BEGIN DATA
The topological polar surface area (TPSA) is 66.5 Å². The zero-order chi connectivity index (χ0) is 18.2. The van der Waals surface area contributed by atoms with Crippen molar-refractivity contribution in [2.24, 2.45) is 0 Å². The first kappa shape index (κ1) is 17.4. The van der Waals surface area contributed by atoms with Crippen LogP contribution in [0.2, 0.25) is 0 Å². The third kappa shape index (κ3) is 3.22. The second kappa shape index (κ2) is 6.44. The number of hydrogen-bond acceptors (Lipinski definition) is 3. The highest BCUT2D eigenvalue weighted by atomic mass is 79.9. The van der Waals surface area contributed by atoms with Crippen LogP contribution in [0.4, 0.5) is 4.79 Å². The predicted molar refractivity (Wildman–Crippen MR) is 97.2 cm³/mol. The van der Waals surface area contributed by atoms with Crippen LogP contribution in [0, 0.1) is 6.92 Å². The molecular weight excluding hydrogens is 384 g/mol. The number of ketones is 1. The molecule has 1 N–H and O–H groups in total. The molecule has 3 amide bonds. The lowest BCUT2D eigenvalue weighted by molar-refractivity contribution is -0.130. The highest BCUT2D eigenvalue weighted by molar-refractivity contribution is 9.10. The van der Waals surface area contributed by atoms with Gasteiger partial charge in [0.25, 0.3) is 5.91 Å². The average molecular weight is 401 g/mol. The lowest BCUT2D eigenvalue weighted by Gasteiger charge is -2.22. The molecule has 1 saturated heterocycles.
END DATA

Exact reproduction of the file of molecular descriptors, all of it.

The topological polar surface area (TPSA) is 66.5 Å². The zero-order chi connectivity index (χ0) is 18.2. The van der Waals surface area contributed by atoms with Crippen molar-refractivity contribution in [2.24, 2.45) is 0 Å². The first kappa shape index (κ1) is 17.4. The van der Waals surface area contributed by atoms with Crippen LogP contribution in [0.2, 0.25) is 0 Å². The third kappa shape index (κ3) is 3.22. The second kappa shape index (κ2) is 6.44. The number of hydrogen-bond acceptors (Lipinski definition) is 3. The highest BCUT2D eigenvalue weighted by atomic mass is 79.9. The van der Waals surface area contributed by atoms with Crippen LogP contribution in [0.4, 0.5) is 4.79 Å². The predicted molar refractivity (Wildman–Crippen MR) is 97.2 cm³/mol. The van der Waals surface area contributed by atoms with Crippen LogP contribution in [0, 0.1) is 6.92 Å². The molecular weight excluding hydrogens is 384 g/mol. The number of ketones is 1. The molecule has 1 N–H and O–H groups in total. The molecule has 3 amide bonds. The lowest BCUT2D eigenvalue weighted by molar-refractivity contribution is -0.130. The highest BCUT2D eigenvalue weighted by molar-refractivity contribution is 9.10. The van der Waals surface area contributed by atoms with Gasteiger partial charge in [0.25, 0.3) is 5.91 Å². The average molecular weight is 401 g/mol. The lowest BCUT2D eigenvalue weighted by Gasteiger charge is -2.22. The molecule has 1 saturated heterocycles.